About one in every nine men and one in every 30 women will experience sudden cardiac death, according to research published in the Journal of the American Heart Association.

“These numbers should raise a red flag,” Donald Lloyd-Jones, M.D., senior study author and chair of preventive medicine at Northwestern University Feinberg School of Medicine in Chicago, said in a press release.

“We often screen for conditions that are less common and much less deadly than sudden cardiac death. For instance, the lifetime risk for colon cancer is about one in 21, and for this reason everyone over the age of 50 is told to have a colonoscopy. But by comparison, the lifetime risk of sudden cardiac death for men is one in nine, and yet we’re not really screening for it.”

Sudden cardiac death claims up to 450,000 American lives each year and most commonly occurs in people with no prior symptoms of cardiovascular disease.

In the first study to reveal lifetime risk estimates for sudden cardiac death, researchers examined long-term data on more than 5,200 men and women ages 28 to 62 who were free of cardiovascular disease when they enrolled in the decades-long Framingham Heart Study.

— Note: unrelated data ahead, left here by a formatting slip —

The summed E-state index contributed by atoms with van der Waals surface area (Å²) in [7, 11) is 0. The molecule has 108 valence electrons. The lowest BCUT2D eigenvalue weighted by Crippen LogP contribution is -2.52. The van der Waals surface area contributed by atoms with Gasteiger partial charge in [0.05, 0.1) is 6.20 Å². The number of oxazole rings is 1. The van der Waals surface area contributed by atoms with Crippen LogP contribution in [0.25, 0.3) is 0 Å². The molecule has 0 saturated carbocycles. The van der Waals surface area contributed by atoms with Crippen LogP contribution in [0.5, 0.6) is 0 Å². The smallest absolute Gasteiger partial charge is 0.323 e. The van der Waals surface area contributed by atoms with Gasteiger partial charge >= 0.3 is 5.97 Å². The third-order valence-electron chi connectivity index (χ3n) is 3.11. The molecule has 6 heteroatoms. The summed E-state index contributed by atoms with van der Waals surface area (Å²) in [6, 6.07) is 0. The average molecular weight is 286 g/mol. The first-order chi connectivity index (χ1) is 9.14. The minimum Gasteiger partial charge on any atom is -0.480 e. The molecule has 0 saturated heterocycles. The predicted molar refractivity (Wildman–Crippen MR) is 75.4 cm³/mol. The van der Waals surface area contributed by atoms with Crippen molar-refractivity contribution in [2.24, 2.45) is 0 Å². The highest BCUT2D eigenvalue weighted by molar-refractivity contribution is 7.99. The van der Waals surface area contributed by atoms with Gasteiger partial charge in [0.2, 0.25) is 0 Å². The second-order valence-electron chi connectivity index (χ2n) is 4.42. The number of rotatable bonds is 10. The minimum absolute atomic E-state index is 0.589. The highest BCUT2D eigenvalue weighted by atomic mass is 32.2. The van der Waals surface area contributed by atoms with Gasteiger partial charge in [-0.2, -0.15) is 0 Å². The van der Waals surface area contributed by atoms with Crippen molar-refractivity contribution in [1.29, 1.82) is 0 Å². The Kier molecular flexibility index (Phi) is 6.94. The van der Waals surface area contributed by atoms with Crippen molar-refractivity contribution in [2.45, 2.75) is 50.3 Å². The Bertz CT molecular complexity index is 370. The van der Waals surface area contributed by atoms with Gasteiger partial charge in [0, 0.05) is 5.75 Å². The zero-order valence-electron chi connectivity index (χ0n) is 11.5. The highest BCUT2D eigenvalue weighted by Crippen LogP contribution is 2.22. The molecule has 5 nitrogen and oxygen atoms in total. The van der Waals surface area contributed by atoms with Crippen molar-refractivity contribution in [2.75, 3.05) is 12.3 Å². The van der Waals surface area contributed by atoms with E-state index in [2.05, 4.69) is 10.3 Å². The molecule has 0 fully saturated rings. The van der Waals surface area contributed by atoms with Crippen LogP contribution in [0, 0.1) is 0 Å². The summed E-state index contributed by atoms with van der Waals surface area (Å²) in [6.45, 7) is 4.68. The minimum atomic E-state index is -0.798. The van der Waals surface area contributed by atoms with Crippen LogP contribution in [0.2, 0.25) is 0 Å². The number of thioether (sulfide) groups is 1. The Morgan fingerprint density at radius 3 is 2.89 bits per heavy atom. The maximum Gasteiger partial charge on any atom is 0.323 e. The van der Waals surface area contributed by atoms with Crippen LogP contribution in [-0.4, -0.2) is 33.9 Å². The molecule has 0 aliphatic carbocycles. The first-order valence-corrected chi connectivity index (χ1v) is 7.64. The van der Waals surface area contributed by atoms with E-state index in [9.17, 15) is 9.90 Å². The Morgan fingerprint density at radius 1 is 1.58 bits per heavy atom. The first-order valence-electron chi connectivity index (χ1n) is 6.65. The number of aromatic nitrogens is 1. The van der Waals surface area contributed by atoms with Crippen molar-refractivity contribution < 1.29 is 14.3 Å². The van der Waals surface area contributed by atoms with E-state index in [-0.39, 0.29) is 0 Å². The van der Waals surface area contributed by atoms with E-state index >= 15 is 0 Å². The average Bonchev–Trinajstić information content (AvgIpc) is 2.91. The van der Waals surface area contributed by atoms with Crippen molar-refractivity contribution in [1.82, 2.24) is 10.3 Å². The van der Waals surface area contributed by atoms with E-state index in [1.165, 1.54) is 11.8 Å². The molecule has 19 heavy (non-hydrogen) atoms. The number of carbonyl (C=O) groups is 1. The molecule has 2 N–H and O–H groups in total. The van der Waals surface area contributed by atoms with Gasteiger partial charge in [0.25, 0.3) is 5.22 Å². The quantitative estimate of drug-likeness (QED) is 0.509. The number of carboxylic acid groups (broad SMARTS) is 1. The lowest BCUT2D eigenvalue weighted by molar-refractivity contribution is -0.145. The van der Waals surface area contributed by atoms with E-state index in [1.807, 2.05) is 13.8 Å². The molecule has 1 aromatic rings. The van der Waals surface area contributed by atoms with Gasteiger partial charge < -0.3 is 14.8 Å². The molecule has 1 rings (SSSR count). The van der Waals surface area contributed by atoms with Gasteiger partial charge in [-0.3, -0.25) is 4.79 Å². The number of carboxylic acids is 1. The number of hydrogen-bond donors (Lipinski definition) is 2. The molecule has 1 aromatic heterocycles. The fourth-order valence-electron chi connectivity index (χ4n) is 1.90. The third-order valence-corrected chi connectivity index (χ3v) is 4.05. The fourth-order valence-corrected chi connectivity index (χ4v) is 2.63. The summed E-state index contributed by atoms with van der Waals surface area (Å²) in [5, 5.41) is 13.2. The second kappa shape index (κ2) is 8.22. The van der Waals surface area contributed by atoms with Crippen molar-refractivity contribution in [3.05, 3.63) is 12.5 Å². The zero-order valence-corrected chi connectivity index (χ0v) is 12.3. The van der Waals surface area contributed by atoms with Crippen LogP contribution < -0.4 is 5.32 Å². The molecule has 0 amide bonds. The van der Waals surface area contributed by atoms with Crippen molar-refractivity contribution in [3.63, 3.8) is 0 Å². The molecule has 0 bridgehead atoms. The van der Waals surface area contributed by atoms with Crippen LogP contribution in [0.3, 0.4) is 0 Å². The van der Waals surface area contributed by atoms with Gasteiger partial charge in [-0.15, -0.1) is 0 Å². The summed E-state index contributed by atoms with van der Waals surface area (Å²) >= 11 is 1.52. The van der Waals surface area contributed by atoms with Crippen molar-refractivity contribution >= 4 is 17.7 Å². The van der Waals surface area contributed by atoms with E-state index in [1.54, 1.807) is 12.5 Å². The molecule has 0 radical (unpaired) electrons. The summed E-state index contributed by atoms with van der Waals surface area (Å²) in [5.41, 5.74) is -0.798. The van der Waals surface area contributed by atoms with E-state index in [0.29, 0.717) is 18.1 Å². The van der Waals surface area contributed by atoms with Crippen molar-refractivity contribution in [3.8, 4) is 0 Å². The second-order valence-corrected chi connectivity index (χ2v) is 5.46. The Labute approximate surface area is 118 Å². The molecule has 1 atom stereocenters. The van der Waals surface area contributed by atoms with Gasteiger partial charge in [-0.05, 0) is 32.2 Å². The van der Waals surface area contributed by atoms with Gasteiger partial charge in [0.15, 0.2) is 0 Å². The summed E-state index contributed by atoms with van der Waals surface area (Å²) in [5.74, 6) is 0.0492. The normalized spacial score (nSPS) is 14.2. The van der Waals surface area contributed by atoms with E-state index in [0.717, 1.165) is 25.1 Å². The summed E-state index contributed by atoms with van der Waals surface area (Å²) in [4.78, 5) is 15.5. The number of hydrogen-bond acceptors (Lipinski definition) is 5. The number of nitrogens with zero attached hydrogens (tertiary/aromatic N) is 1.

Focusing on four major risk factors — blood pressure, total cholesterol, smoking and diabetes — researchers calculated cumulative lifetime risk estimates for sudden cardiac death and estimates according to risk factor burden. They found:

  • Sudden cardiac death occurred in 375 people during follow-up.
  • Men at age 45 had a 10.9 percent lifetime risk of sudden cardiac death and women at age 45 had a 2.8 percent lifetime risk.
  • Men with two or more major risk factors at all ages had at least 12 percent higher lifetime risks for sudden cardiac death.
  • High blood pressure or a combination of other cardiovascular risk factors was associated with higher lifetime risk of sudden cardiac death.
  • High blood pressure levels helped identify lifetime risk of sudden cardiac death more accurately in men and women than any other risk factor.

Previous methods for predicting sudden cardiac risk in a person’s lifetime have been partly successful, missing many people who ultimately succumb to it, researchers said.

“Sudden cardiac death has been very hard to study because most patients had no history of heart problems and were not being monitored at the time of their death,” Lloyd-Jones said. “The majority of all cases occur before age 70; this is obviously sudden and devastating for families, with a burden that can be quite severe.”